By Bill Moreau

Why do we do the Big Read? According to the National Endowment for the Arts, “The NEA Big Read broadens our understanding of our world, our communities, and ourselves through the joy of sharing a good book. Showcasing a diverse range of themes, voices, and perspectives, the NEA Big Read aims to inspire conversation and discovery.  Studies show that reading for pleasure reduces stress, heightens empathy… and makes us more active and aware citizens.”

This fall marks the eighth year that Hope College and the greater Holland community have participated in this NEA/Hope College Big Read Lakeshore event.  We have read and talked about such diverse offerings as Harper Lee’s To Kill a Mockingbird; Tim O’Brien’s The Things They Carried; Edwidge Danticat’s Brother, I’m Dying; Julie Otsuka’s When the Emperor Was Divine; Emily St. John Mandel’s Station Eleven; Julia Alvarez’s In the Time of the Butterflies; Nathaniel Philbrick’s In the Heart of the Sea; and this year, An American Sunrise by Joy Harjo, the current U.S. poet laureate. 

As the fortunate professor who gets to teach the secondary English methods class here at Hope, I have the honor each fall to work with Hope’s secondary English majors and minors as we read the selected Big Read book and prepare to facilitate book discussions at public and private venues in the Holland area.  

Since classes started at the end of August, my eleven students and I have been reading, studying, and talking about Harjo’s book.  We are researching this collection of writings as a piece of literature, looking into the background and life of the author, and discovering information about the history of the Indigenous people of North America.  We are also learning about “Indian schools” and discussing main ideas, themes, takeaways, and lessons learned from reading and studying this book of poems (and other short pieces).

Here is what my very “cool kids” in English 380 are saying about Joy Harjo’s American Sunrise:

“Harjo blends masterful poetry and poignant language to remind us all of the importance of memory.” 

–Seth Piersma

An American Sunrise takes the reader on a journey that encompasses the pain, compassion, and culture that Native Americans have experienced over the years. Harjo beautifully writes from multiple perspectives, bringing those stories to life.” 

–Halle Carpenter

“A book of poems, songs, and prose, An American Sunrise brings to life the real, raw emotions felt by Harjo regarding her Native American ancestors who were wrongfully extracted from their homes during the Trail of Tears. ” 

–Maleah Teusink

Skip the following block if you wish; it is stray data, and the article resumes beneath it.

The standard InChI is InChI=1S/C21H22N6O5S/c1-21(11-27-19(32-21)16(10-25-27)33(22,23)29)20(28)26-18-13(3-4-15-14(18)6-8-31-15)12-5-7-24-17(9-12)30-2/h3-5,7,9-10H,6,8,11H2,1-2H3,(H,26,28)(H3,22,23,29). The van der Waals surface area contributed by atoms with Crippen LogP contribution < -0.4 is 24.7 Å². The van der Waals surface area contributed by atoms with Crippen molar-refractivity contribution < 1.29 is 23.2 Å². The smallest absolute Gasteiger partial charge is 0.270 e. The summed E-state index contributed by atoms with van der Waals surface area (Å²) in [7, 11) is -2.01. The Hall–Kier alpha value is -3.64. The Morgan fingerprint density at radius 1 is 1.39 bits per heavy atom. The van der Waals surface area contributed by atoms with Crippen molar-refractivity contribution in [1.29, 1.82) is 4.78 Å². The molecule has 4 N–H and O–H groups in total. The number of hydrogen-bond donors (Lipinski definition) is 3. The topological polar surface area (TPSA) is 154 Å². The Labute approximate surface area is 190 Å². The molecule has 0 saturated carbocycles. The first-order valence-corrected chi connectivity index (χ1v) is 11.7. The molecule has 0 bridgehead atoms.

“An American Sunrise is a beautiful work that encompasses the struggles of Native Americans interwoven with stories of Harjo’s own life.” 

–Olivia Lewis 

“Whether one is looking for poetry about the beauty of nature or prose about lingering generational trauma, An American Sunrise allows readers to step into her shoes.  Joy Harjo opens up the doors to what it means to be an Indigenous member of the Mvskoke people living in modern day America.”  

–Andrea Lowing

 “Joy Harjo showcases the pain and suffering her people experienced, but she doesn’t only focus on the pain: she provides examples of joyful times and happy traditions that make An American Sunrise such a thought provoking and enlightening read.”  

–Alison Laper 

Harjo’s journey to find meaning in her past is highlighted by pain, death, and horrors, but it also includes sparks of joy and hope.” 

–Ryan Eder 

 “Harjo amplifies the voices of the Mvskoke tribe through her rich tone, intricate detailing, and a passion for writing.”  

–Payton Johnson  

An American Sunrise allows outsiders a window to see into the social and personal injustices inflicted on Harjo’s ancestors.”

–Adolfo Magarin

An American Sunrise allows readers to become immersed in the history of Harjo’s family and the struggles, traditions, and triumphs that many Native Americans experience today.”  

–Nancy Gately

 “An American Sunrise is a historical, personal, and necessary narrative of humanity for contemporary audiences.” 

–Abby Hamilton

Consider attending a Big Read Lakeshore speaker or book discussion event. Joy Harjo will appear at a virtual event Monday, Oct. 25, at 7pm. More information on all Big Read events can be found at

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